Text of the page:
Both Millsap (6'8") and Al Horford (6'10") are short for their positions, and the combination makes for a frontcourt that's lagging behind in the height department by a rather significant margin.
Fortunately for the Hawks, height is one of the more overrated measurements in basketball.
Which is more important? How high above the ground the top of your head is, or the highest point that you can reach without jumping?
Your answer should be the latter, as that factors in the length of arms and where the height comes from. Having a long neck does nothing to help against taller players, but extra inches in the torso or legs can make a big difference. That's why standing reach is a much more applicable measurement.
According to DraftExpress, Horford had a standing reach of 8'11" when he was drafted in 2007. Millsap's was 8'9.5". The average standing reaches for centers and power forwards, based on the historical databases, are 9'1.3" and 8'10.5", respectively.
So while the duo is still a little undersized by this measurement, it's not by as much as you think.
Team: Indiana Pacers
2012-13 Per-Game Stats: 17.1 points, 7.7 rebounds, 2.9 assists, 1.0 steals, 0.9 blocks, 20.1 PER
Few players were able to make as large a two-way impact as West did throughout the 2012-13 campaign.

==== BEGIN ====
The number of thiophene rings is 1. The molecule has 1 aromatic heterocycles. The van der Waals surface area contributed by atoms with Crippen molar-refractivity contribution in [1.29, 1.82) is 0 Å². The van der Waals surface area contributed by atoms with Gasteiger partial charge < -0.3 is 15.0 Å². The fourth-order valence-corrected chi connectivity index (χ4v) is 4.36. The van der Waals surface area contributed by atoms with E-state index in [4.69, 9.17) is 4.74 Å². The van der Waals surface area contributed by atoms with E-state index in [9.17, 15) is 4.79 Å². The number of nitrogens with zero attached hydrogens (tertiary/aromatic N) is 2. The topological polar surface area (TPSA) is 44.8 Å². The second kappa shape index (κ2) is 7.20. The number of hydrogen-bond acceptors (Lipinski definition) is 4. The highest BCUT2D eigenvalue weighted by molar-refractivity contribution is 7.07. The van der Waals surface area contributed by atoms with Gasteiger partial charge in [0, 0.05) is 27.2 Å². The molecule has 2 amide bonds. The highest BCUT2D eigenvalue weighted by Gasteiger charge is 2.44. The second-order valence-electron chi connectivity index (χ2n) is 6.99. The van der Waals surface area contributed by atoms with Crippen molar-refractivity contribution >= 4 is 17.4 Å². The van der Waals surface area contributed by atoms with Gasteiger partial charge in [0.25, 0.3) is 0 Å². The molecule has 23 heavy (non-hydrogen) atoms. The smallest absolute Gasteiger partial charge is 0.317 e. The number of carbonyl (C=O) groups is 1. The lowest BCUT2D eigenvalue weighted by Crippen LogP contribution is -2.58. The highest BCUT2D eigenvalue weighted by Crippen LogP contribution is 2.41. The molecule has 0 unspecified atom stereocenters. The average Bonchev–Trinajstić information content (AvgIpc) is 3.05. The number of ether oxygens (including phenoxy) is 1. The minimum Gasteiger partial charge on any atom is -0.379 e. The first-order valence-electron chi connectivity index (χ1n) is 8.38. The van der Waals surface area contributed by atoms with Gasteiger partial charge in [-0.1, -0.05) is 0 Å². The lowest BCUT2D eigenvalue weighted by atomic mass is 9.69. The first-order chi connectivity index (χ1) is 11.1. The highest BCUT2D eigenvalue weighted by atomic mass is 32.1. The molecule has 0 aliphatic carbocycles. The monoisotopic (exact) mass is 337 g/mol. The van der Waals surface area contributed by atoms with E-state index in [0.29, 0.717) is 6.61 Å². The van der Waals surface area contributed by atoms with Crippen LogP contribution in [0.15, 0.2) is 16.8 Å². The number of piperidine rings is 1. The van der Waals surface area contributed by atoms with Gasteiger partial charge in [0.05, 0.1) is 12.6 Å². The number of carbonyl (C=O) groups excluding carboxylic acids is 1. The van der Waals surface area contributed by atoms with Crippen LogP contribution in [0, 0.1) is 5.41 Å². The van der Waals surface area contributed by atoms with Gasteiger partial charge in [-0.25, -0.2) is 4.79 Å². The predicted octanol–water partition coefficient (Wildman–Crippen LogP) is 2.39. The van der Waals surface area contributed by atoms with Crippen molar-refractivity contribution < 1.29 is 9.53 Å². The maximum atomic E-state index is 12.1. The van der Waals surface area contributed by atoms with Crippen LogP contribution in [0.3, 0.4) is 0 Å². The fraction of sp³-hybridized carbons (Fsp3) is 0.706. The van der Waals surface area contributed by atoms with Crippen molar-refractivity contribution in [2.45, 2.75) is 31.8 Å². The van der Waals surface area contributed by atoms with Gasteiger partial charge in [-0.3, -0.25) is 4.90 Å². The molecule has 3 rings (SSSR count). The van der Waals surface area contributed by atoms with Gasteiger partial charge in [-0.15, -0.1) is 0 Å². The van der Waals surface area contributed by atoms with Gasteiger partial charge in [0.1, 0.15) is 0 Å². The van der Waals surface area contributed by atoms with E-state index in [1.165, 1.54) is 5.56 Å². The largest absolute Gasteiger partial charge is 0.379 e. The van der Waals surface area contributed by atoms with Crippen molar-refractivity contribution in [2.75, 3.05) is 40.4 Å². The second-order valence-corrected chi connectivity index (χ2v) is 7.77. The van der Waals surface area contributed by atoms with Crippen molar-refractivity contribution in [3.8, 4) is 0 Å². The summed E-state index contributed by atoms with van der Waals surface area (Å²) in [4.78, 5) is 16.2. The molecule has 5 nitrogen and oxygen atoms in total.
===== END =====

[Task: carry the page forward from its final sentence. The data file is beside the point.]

As shown by Basketball-Reference, the Indiana Pacers scored 99.6 points per 100 possessions and allowed 100.4 without West on the court. With him, they scored 107.9 and allowed 99.6.
Think about that for a second.
The team that took the Miami Heat to the brink of elimination in the Eastern Conference Finals was actually outscored when West sat. And that's accounting for the fact that the squad also boasted some scrubs named George Hill, Paul George and Roy Hibbert, who did actually play while West was on the bench.
Although George and Hibbert were both better players, it was West who was most crucial to the team's success. The Pacers had to bring him back in order to remain among the elite teams in the Eastern Conference, even with the return of Danny Granger and the addition of bench depth.